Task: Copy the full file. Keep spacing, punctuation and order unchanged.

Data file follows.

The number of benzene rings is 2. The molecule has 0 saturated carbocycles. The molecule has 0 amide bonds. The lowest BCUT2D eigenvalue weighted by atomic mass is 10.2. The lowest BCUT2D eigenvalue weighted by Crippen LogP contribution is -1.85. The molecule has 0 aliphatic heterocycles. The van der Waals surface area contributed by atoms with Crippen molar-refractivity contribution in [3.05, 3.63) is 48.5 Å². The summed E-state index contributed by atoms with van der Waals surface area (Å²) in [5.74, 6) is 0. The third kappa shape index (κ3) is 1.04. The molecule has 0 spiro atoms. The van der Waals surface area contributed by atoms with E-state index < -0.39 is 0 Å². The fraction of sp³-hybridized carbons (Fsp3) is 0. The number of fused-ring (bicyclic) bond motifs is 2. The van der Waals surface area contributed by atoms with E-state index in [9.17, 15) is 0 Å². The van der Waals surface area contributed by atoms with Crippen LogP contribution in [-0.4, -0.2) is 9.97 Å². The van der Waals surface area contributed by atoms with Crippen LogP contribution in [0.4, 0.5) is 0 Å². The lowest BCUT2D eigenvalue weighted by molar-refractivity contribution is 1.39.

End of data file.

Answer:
The number of benzene rings is 2. The molecule has 0 saturated carbocycles. The molecule has 0 amide bonds. The lowest BCUT2D eigenvalue weighted by atomic mass is 10.2. The lowest BCUT2D eigenvalue weighted by Crippen LogP contribution is -1.85. The molecule has 0 aliphatic heterocycles. The van der Waals surface area contributed by atoms with Crippen molar-refractivity contribution in [3.05, 3.63) is 48.5 Å². The summed E-state index contributed by atoms with van der Waals surface area (Å²) in [5.74, 6) is 0. The third kappa shape index (κ3) is 1.04. The molecule has 0 spiro atoms. The van der Waals surface area contributed by atoms with E-state index < -0.39 is 0 Å². The fraction of sp³-hybridized carbons (Fsp3) is 0. The number of fused-ring (bicyclic) bond motifs is 2. The van der Waals surface area contributed by atoms with E-state index in [9.17, 15) is 0 Å². The van der Waals surface area contributed by atoms with Crippen LogP contribution in [-0.4, -0.2) is 9.97 Å². The van der Waals surface area contributed by atoms with Crippen LogP contribution in [0.4, 0.5) is 0 Å². The lowest BCUT2D eigenvalue weighted by molar-refractivity contribution is 1.39.